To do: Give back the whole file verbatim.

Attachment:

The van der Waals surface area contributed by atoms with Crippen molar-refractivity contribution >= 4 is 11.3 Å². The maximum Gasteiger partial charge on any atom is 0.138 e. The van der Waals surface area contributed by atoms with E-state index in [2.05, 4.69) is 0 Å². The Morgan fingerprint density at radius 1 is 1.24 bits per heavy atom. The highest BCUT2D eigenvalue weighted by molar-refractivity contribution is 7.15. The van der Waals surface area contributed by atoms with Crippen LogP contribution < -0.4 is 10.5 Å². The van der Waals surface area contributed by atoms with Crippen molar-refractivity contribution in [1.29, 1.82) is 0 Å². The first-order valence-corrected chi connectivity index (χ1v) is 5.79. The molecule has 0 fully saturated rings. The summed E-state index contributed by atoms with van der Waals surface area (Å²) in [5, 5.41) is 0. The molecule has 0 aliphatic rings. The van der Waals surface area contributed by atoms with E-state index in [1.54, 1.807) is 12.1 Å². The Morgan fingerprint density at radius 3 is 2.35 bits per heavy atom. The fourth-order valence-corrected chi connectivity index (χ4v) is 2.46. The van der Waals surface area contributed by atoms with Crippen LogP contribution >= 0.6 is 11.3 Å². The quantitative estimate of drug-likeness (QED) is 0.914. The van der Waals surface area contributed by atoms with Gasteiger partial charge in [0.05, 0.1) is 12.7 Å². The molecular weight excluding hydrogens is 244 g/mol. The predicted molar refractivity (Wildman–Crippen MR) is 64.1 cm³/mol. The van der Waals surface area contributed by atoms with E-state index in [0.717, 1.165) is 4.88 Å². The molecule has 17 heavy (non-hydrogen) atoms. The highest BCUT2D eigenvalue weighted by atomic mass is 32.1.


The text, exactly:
The van der Waals surface area contributed by atoms with Crippen molar-refractivity contribution >= 4 is 11.3 Å². The maximum Gasteiger partial charge on any atom is 0.138 e. The van der Waals surface area contributed by atoms with E-state index in [2.05, 4.69) is 0 Å². The Morgan fingerprint density at radius 1 is 1.24 bits per heavy atom. The highest BCUT2D eigenvalue weighted by molar-refractivity contribution is 7.15. The van der Waals surface area contributed by atoms with Crippen LogP contribution < -0.4 is 10.5 Å². The van der Waals surface area contributed by atoms with Crippen molar-refractivity contribution in [1.29, 1.82) is 0 Å². The first-order valence-corrected chi connectivity index (χ1v) is 5.79. The molecule has 0 fully saturated rings. The summed E-state index contributed by atoms with van der Waals surface area (Å²) in [5, 5.41) is 0. The molecule has 0 aliphatic rings. The van der Waals surface area contributed by atoms with E-state index in [1.54, 1.807) is 12.1 Å². The Morgan fingerprint density at radius 3 is 2.35 bits per heavy atom. The fourth-order valence-corrected chi connectivity index (χ4v) is 2.46. The van der Waals surface area contributed by atoms with Crippen LogP contribution >= 0.6 is 11.3 Å². The quantitative estimate of drug-likeness (QED) is 0.914. The van der Waals surface area contributed by atoms with Gasteiger partial charge in [0.05, 0.1) is 12.7 Å². The molecular weight excluding hydrogens is 244 g/mol. The predicted molar refractivity (Wildman–Crippen MR) is 64.1 cm³/mol. The van der Waals surface area contributed by atoms with E-state index in [0.717, 1.165) is 4.88 Å². The molecule has 17 heavy (non-hydrogen) atoms. The highest BCUT2D eigenvalue weighted by atomic mass is 32.1.